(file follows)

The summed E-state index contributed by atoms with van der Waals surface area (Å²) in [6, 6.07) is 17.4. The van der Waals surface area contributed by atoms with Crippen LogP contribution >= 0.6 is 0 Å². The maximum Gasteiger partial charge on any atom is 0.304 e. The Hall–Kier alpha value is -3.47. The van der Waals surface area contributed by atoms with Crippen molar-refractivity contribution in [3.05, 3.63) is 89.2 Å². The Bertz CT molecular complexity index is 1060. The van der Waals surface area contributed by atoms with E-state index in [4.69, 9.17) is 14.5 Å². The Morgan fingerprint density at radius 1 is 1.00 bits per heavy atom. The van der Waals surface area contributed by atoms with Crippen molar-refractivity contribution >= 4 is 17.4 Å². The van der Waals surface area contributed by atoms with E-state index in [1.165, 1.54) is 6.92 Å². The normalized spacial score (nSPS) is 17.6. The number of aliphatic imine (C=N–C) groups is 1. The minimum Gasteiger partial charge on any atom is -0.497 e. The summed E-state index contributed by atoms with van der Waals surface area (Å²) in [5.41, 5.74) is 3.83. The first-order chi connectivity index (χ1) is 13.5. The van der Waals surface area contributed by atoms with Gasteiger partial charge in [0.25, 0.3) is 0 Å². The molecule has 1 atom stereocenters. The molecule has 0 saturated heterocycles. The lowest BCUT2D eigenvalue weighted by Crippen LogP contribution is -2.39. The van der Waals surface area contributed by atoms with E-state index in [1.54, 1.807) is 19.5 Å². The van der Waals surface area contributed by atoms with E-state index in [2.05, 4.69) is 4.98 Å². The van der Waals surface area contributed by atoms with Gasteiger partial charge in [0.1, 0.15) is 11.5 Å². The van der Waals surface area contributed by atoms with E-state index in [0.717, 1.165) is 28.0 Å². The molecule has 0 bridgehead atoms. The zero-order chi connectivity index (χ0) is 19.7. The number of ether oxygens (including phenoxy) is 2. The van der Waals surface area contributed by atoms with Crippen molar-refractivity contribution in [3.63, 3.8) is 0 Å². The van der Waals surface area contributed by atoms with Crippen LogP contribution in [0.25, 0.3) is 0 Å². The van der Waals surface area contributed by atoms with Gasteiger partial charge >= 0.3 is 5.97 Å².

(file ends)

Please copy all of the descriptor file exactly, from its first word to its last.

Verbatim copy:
The summed E-state index contributed by atoms with van der Waals surface area (Å²) in [6, 6.07) is 17.4. The van der Waals surface area contributed by atoms with Crippen LogP contribution >= 0.6 is 0 Å². The maximum Gasteiger partial charge on any atom is 0.304 e. The Hall–Kier alpha value is -3.47. The van der Waals surface area contributed by atoms with Crippen molar-refractivity contribution in [3.05, 3.63) is 89.2 Å². The Bertz CT molecular complexity index is 1060. The van der Waals surface area contributed by atoms with E-state index in [4.69, 9.17) is 14.5 Å². The Morgan fingerprint density at radius 1 is 1.00 bits per heavy atom. The van der Waals surface area contributed by atoms with Crippen molar-refractivity contribution >= 4 is 17.4 Å². The van der Waals surface area contributed by atoms with E-state index in [1.165, 1.54) is 6.92 Å². The normalized spacial score (nSPS) is 17.6. The number of aliphatic imine (C=N–C) groups is 1. The minimum Gasteiger partial charge on any atom is -0.497 e. The summed E-state index contributed by atoms with van der Waals surface area (Å²) in [5.41, 5.74) is 3.83. The first-order chi connectivity index (χ1) is 13.5. The van der Waals surface area contributed by atoms with Gasteiger partial charge in [0.25, 0.3) is 0 Å². The molecule has 1 atom stereocenters. The molecule has 0 saturated heterocycles. The lowest BCUT2D eigenvalue weighted by Crippen LogP contribution is -2.39. The van der Waals surface area contributed by atoms with E-state index in [1.54, 1.807) is 19.5 Å². The van der Waals surface area contributed by atoms with E-state index in [2.05, 4.69) is 4.98 Å². The van der Waals surface area contributed by atoms with Gasteiger partial charge in [0.1, 0.15) is 11.5 Å². The van der Waals surface area contributed by atoms with E-state index in [0.717, 1.165) is 28.0 Å². The molecule has 0 bridgehead atoms. The zero-order chi connectivity index (χ0) is 19.7. The number of ether oxygens (including phenoxy) is 2. The van der Waals surface area contributed by atoms with Crippen molar-refractivity contribution in [3.63, 3.8) is 0 Å². The van der Waals surface area contributed by atoms with Crippen LogP contribution in [0.25, 0.3) is 0 Å². The van der Waals surface area contributed by atoms with Gasteiger partial charge >= 0.3 is 5.97 Å².